What we should learn from the SRL recalls

The recent recalls of self-retracting lifelines (SRLs) by 3M and Honeywell have prompted some clients to ask, “Is the personal protective equipment industry struggling with quality issues?” While the back-to-back recalls are certainly disturbing, there is more to the story than a few PPE flaws. And, there is a lot more that you can do […]

Why the 3M SRL recall is about more than the equipment

As you may have heard, 3M has issued a stop use and recall of its DBI-SALA® Twin-Leg Nano-Lok™ edge and the Twin-Leg Nano-Lok™ Wrap Back Self-Retracting Lifelines—likely the most significant recall in the history of fall protection in terms of units, cost to the manufacturer and users’ business disruption. As part of a personal fall […]

Vol. 5 – Spend Wisely on Anchorages to Truly Improve Safety & Manage Risk

To conclude this blog series, we want to provide a specific recommendation for how to not only comply with OSHA’s regulations, but also increase safety and manage risk for your organization. Simply put: You cannot comply with one line of the OSHA regulation and think your systems are safe. Consider this: When you prepare to […]

Vol. 4 – The Value of a Qualified Person

As explained in the previous blog posts in this series, the evaluation of rope descent anchorages can be incredibly complex—and potentially very damaging. However, that doesn’t change the fact that OSHA still requires building owners to provide the assurance that their anchorages are fit for use. When deciding how to move forward, it is critical […]

Vol. 3 – If Load Testing Isn’t the Answer, What Is?

As mentioned in the previous blog post in this series, load testing without analysis is not a reliable way to determine anchorage strength. To avoid damage and unnecessary expense, anchorage strength should be predicted using analytical methods. When workmanship cannot be verified visually, such as with adhesive anchors, then nondestructive testing may be appropriate. But relying […]

Vol. 2 – Is Anchorage Load Testing Doing More Harm than Good?

Because of the new OSHA regulation language on rope descent anchorages, which we covered in our last blog post, many facility owners are heavily investing in designing, installing, inspecting and testing anchorages. Too often, though, the resources spent do nothing more than provide a false sense of security—or worse, cause more harm than good. It is […]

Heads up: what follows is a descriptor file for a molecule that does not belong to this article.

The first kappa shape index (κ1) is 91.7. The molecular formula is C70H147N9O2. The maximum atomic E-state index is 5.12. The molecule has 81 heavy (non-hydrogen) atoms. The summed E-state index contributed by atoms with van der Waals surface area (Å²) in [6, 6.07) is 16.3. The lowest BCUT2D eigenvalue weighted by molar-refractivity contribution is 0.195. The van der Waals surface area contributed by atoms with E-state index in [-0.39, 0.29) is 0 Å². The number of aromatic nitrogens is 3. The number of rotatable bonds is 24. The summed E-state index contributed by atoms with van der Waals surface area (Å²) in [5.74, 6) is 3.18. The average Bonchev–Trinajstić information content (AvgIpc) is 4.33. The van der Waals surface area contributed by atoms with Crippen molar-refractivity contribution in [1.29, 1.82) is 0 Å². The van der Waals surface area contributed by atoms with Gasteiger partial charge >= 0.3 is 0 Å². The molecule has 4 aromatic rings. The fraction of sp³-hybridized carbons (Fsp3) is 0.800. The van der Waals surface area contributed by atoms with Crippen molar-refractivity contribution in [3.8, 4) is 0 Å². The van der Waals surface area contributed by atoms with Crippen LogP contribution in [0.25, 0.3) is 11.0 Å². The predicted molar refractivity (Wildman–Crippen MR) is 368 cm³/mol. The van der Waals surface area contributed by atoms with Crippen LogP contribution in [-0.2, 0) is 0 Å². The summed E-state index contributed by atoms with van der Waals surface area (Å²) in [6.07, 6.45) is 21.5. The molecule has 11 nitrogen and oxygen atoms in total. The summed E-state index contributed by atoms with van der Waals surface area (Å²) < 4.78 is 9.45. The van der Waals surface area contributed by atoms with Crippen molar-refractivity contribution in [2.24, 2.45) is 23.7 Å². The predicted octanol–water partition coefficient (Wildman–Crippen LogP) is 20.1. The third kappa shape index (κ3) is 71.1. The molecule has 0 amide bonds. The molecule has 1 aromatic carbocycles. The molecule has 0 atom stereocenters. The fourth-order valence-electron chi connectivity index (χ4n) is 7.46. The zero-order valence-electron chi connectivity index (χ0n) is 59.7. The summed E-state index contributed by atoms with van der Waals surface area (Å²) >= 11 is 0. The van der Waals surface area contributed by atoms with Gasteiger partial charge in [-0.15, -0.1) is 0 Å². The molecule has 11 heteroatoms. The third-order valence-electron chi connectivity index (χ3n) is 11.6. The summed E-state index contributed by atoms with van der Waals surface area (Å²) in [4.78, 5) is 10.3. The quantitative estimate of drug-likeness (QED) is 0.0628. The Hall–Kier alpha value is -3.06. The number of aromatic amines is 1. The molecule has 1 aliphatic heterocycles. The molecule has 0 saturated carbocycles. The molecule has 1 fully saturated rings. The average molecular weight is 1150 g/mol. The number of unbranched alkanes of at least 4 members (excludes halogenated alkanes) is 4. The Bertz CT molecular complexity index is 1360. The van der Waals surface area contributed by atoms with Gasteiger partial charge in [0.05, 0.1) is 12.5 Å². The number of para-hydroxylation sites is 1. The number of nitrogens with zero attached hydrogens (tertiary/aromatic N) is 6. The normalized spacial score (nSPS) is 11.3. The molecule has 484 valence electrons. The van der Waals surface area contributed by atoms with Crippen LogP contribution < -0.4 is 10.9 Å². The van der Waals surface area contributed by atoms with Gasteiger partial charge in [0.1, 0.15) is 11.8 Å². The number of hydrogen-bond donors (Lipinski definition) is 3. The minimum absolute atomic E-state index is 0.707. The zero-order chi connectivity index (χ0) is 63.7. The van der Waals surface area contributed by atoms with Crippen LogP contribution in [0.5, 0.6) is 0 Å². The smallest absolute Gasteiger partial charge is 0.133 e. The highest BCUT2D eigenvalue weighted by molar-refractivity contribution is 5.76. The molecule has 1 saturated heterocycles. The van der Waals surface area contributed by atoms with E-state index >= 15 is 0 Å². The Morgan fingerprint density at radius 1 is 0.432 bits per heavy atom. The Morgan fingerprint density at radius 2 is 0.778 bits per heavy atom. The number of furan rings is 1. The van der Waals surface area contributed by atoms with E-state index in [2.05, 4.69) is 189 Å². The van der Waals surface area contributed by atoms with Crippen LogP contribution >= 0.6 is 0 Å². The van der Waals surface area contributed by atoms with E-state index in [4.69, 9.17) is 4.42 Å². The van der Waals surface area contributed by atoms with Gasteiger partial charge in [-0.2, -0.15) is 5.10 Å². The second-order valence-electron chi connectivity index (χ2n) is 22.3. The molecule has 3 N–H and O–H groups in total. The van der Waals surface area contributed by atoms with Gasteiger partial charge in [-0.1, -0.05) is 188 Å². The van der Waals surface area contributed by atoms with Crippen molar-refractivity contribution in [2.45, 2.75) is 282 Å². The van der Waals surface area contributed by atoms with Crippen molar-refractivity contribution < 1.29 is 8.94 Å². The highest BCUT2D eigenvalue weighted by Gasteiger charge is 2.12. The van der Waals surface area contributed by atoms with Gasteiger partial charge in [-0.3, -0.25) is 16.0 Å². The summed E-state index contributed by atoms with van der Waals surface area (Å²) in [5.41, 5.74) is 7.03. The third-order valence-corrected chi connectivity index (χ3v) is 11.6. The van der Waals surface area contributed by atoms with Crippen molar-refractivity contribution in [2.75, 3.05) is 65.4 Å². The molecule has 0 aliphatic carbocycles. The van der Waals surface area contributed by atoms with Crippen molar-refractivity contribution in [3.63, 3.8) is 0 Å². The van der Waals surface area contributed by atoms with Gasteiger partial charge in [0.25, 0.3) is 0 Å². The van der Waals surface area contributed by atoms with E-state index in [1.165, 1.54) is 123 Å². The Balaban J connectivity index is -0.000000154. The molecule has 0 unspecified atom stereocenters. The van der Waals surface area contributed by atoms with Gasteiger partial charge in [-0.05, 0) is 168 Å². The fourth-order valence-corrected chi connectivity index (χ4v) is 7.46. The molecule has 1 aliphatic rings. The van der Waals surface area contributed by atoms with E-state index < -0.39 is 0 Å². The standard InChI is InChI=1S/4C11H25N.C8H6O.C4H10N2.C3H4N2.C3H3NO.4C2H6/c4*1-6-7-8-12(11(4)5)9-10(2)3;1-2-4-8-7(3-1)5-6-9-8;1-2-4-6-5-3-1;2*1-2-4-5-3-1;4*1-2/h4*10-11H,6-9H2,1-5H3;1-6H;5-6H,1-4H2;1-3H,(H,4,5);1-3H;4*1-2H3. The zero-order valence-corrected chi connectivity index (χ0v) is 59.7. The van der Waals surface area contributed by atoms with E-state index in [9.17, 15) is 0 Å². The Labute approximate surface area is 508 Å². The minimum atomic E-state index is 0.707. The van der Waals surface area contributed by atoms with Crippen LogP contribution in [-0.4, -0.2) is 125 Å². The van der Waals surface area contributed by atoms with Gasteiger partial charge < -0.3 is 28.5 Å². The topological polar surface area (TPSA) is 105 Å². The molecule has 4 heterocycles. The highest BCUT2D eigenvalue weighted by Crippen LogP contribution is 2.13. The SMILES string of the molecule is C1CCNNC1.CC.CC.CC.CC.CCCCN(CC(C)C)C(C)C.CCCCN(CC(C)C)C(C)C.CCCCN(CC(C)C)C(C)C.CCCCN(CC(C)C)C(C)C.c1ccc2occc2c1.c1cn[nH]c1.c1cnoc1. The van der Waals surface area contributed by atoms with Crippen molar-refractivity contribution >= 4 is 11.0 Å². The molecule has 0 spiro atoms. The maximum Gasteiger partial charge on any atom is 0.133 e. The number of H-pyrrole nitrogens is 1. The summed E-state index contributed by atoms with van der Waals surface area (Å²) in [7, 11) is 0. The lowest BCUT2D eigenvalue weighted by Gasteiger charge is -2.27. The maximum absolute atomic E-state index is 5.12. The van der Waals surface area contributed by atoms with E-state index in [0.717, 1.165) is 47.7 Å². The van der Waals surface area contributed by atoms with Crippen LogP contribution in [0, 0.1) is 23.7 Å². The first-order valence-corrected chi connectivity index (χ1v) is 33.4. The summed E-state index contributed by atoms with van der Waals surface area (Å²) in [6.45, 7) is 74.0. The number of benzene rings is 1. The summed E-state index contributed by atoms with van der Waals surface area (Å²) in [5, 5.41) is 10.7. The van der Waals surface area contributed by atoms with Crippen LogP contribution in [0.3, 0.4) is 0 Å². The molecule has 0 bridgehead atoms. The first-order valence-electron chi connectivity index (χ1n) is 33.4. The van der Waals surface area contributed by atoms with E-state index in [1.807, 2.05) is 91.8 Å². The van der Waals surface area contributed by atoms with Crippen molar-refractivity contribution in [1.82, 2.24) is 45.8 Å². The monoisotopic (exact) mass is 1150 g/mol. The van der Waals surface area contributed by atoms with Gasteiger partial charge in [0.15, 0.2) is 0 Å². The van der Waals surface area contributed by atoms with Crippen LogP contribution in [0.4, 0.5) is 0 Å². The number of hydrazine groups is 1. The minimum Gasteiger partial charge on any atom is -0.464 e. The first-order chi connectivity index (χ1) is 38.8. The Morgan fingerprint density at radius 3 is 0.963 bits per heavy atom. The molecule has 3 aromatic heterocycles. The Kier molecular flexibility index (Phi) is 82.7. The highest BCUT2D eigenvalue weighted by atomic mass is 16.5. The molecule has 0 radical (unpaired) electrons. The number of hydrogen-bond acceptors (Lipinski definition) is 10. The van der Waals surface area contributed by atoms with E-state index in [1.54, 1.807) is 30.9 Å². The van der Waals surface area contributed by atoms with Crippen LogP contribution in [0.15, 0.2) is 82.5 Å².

Vol. 1 – Do I Have Rope Descent Anchorages and What Does that Mean for Me?

When an organization takes ownership of a building, they also take on the responsibility for protecting workers who will inspect and maintain the facility. Many building owners hope to transfer that liability to the contractors they hire, but it cannot be fully avoided. In some cases, OSHA specifically places responsibility on the building owner. Rope […]

FAQs on new OSHA Fall Protection Regulations: Vol. 10 – Stair Design Changes

In this installment of our blog series, we continue to focus on more details that changed with the new OSHA regulations – specifically design changes that affect stairs. OSHA 1910.29 says that for any stairs installed after January 17, 2017, a handrail that measures 30-38 inches is required, as well as a 42-inch stair rail. […]

FAQs on new OSHA Fall Protection Regulations: Vol. 9 – Guardrail

In this installment of our blog series, let’s focus on more specific details – design changes that affect guardrail. If you’re wondering about how guardrail is affected, there are several new developments in the updated rule. First, guardrail height is officially required at 42 inches (+/- 3), which is now aligned with construction industry regulations. […]

FAQs on new OSHA Fall Protection Regulations: Vol. 8 – Ladder Fall Protection II

While our previous post in this series focused on the new requirement for ladder safety systems, this post discusses some additional requirements that affect ladder use and design. Here are a few of the most common questions we have received about ladders. Are chains acceptable to protect ladder openings? I often see chains at the […]